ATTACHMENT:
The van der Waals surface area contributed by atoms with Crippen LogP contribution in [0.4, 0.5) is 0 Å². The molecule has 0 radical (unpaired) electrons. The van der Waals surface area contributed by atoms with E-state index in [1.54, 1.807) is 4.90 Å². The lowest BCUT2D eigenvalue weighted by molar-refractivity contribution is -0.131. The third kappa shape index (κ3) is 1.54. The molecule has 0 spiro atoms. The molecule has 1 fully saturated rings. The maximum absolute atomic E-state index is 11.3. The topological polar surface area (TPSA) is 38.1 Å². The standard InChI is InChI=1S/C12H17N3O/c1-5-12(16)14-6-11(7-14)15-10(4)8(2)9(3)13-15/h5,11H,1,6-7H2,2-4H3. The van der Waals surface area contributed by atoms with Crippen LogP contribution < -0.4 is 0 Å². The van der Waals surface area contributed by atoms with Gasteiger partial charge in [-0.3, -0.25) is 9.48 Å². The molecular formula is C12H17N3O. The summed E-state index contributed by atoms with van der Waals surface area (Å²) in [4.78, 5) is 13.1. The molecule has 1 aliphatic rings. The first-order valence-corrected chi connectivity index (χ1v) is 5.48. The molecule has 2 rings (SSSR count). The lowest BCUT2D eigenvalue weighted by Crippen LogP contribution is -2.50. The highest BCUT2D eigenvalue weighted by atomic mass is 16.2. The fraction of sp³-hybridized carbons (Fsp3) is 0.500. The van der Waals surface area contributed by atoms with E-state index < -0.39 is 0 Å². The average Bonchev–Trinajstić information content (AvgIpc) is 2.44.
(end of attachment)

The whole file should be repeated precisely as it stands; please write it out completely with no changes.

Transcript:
The van der Waals surface area contributed by atoms with Crippen LogP contribution in [0.4, 0.5) is 0 Å². The molecule has 0 radical (unpaired) electrons. The van der Waals surface area contributed by atoms with E-state index in [1.54, 1.807) is 4.90 Å². The lowest BCUT2D eigenvalue weighted by molar-refractivity contribution is -0.131. The third kappa shape index (κ3) is 1.54. The molecule has 0 spiro atoms. The molecule has 1 fully saturated rings. The maximum absolute atomic E-state index is 11.3. The topological polar surface area (TPSA) is 38.1 Å². The standard InChI is InChI=1S/C12H17N3O/c1-5-12(16)14-6-11(7-14)15-10(4)8(2)9(3)13-15/h5,11H,1,6-7H2,2-4H3. The van der Waals surface area contributed by atoms with Crippen LogP contribution < -0.4 is 0 Å². The van der Waals surface area contributed by atoms with Gasteiger partial charge in [-0.3, -0.25) is 9.48 Å². The molecular formula is C12H17N3O. The summed E-state index contributed by atoms with van der Waals surface area (Å²) in [4.78, 5) is 13.1. The molecule has 1 aliphatic rings. The first-order valence-corrected chi connectivity index (χ1v) is 5.48. The molecule has 2 rings (SSSR count). The lowest BCUT2D eigenvalue weighted by Crippen LogP contribution is -2.50. The highest BCUT2D eigenvalue weighted by atomic mass is 16.2. The fraction of sp³-hybridized carbons (Fsp3) is 0.500. The van der Waals surface area contributed by atoms with E-state index < -0.39 is 0 Å². The average Bonchev–Trinajstić information content (AvgIpc) is 2.44.